“What the hell?”
The bus lurched to a stop, passengers scrambling over each other to press their faces against the grimy windows. Sweat dripped from my forehead as the fickle breeze disappeared, while loud voices competed with distorted hip-hop from a dozen mobile phones.
In my exhausted state I could understand little of the heavily-accented Creole, but eventually a single word started to make itself heard over and over again.
A few people snapped photos on their phone as the bus eventually started to move, police waving the traffic on past what looked like a bundle of clothes in the middle of the road. Drawing closer, I realised that what I’d thought was discarded clothing was nothing of the sort.
The body of a man lay face-up on the highway, the broken remains of a motorbike scattered up and down the road. Thick, dark blood lay pooled around his head and body, baking in the heat of a tropical morning. The white towel over his face explained why I couldn’t hear the wail of an approaching siren.
There would be no point calling this man an ambulance.
The murmurs from other passengers increased in volume as we passed, that single word being passed around like a football once again.
It had been a long night.
There’s one direct bus that plies the 9+ hour route between Cancun’s shiny resorts and the gritty sprawl of Belize City, and it doesn’t leave until 10:15pm. That wouldn’t be a problem if, like many other night buses in Mexico, the seats reclined into some kind of sleeping position.
Still, it’s not like it really matters all that much. Depending on traffic, you’ll hit the border crossing somewhere around 4am – and you’ll be there for a while. Even with only a dozen people on our bus, the process took well over an hour.
On the Mexican side, you’ll need to allow plenty of time for everyone to have an argument with the man in the little booth who is charging a 300 peso exit fee. It’s a complicated situation, but for most people who arrive in Mexico by plane, this tax is actually included in their fare.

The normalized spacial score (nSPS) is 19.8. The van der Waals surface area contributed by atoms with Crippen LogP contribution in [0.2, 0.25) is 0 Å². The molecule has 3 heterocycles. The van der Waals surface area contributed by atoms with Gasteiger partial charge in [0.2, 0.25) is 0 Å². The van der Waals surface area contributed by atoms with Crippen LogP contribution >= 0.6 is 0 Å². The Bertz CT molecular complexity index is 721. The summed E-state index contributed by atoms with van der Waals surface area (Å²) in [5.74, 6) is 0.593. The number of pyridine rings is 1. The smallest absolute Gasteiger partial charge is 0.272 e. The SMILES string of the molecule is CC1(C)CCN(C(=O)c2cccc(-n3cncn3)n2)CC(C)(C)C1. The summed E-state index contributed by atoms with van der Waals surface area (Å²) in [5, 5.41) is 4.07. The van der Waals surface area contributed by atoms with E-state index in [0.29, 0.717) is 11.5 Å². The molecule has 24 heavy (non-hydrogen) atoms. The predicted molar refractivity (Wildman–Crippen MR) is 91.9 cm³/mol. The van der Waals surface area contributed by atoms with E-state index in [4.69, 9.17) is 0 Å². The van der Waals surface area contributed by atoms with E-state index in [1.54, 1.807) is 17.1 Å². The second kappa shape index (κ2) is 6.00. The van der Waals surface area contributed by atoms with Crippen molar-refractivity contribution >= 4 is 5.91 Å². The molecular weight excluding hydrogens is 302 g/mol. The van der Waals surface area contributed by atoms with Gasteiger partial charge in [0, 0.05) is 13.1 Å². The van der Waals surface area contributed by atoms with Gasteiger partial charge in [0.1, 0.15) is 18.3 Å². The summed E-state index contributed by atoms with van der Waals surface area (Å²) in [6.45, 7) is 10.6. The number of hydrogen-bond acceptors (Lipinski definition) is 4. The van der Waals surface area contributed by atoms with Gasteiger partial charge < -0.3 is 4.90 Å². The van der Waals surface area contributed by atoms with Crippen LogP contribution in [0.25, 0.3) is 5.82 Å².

Without a copy of the ticket that clearly itemises that fee, though, they’ll be asked to pay it again if they leave by land or sea. I’d happened to read up about this fun little feature and — having printed out my ticket from six months earlier — was stamped out without issue. Others weren’t quite so fortunate.
I’m not quite sure what the problem was with the immigration folks on the Belizean side, but I’m guessing it had a lot to do with having to sit in a sweaty tin shed at five in the morning. We got every question in the book about how long we planned to spend in Belize (two weeks), where we were going (several different places), whether we planned to work (of course not), how long we’d spent in Mexico (why did that even matter?) and god knows what else.
Eventually, bored of playing with us after about twenty minutes, the guard grumpily smeared a stamp across our passports and waved us through.
The heat hit like a blast furnace as we stepped off the bus, despite it being barely 8am. The main bus terminal in Belize City is little more than a parking lot with a ticket office, dust swirling everywhere as we collected our bags and sweated towards the door. Bound for San Ignacio, we were hoping to avoid hanging around too long – entertainment options seemed rather thin on the ground.
A friendly local pointed us towards the battered local bus slouching in a corner of the lot. Already full of laughing families and snoozing teenagers, we good-naturedly shoved our way aboard, stowed the bags on long wooden shelves and squeezed into a seat.
After so long in Mexico, hearing English everywhere came as quite a shock. The sticky heat came as less of one, and the jeans I’d worn to stave off the air-conditioned chill of the overnight bus suddenly didn’t seem so appropriate.
I was hungry, exhausted and smelled like somebody who hadn’t seen a shower in a while. The bus to San Ignacio was going to spend much of the day dawdling its way there, taking in a very large woman shouting out the word of the lord to widespread applause, a small group of toddlers who found me the most fascinating thing in the world and, half an hour into the trip, the first dead body of my travels.
Welcome to Belize.
Image via Flickr/Sarah tz